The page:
From artefact to tool: The development of teachers' collective agency in the enactment of reform

David H Eddy Spicer

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This study examines the mutual development of person and collective in the enactment of instructional reform through professional collaboration. The research uses sociocultural perspectives to frame the connection among person and collective in terms of the emergence of collective agency. Teachers’ collective agency comprises collaborative action that transforms institutionally-defined artifacts into collectively-derived tools for teaching practice. Data include a detailed transcript of a 39-minute sequence pivotal to the enactment of reform principles by teaching staff in a US public secondary school. The analysis, which draws on views of language and semiotic mediation that complement sociocultural perspectives, traces one interactive move in the realignment of social relations in the collective that contributed to the uptake and transformation of an artifact introduced as part of the reform initiative. Findings of the study provide a dynamic view of the development of collective agency as specific alignments among person, collective, and institution in the enactment of reform. Implications for practice include highlighting conditions and patterns of interaction conducive to the mutual adaptation of institutionally-derived forms and collectively-mediated actions. The study contributes a novel approach to illuminating the institutional dynamics of educational change in the everyday interactions that constitute professional work in schools.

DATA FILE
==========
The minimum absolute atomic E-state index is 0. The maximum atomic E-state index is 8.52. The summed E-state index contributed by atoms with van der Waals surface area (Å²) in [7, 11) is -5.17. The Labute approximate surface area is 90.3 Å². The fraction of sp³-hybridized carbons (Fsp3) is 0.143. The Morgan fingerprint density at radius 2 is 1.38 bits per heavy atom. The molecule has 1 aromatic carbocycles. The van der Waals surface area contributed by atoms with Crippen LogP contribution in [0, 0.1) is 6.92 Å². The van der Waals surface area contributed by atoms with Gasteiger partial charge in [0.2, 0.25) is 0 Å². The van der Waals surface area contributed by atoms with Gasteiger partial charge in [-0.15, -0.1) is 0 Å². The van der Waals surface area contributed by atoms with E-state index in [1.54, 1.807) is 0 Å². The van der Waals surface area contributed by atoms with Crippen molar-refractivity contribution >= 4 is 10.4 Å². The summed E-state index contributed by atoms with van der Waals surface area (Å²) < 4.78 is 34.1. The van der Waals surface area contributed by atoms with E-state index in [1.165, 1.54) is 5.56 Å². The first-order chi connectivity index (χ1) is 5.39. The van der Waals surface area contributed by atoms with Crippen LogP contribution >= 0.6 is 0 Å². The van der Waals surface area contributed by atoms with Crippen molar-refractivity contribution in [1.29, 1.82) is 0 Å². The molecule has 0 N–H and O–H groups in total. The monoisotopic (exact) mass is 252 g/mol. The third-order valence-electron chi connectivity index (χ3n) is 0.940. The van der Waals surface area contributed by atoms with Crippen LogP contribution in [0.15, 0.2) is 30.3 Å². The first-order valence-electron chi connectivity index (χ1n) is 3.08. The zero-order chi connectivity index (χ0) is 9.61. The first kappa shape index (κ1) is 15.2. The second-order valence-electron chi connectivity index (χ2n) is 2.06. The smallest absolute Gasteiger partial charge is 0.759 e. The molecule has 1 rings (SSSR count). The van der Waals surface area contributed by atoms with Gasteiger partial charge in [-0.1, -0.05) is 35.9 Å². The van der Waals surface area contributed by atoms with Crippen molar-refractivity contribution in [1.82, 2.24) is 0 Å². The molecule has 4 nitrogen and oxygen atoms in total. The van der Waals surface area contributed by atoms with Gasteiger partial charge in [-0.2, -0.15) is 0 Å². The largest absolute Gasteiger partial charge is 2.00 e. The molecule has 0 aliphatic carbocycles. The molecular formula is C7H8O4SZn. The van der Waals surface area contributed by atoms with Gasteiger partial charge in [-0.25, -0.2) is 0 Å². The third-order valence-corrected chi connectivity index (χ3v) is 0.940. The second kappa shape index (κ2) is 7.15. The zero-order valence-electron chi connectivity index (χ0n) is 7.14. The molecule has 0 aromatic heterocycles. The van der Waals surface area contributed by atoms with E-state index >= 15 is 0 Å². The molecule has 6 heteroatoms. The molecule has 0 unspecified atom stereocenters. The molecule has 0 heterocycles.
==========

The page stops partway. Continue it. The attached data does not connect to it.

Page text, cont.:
Original languageEnglish
Pages (from-to)359-380
Number of pages22
JournalPedagogies: An International Journal
Issue number4
Publication statusPublished - 2011


  • educational change
  • collective agency
  • semiotic mediation


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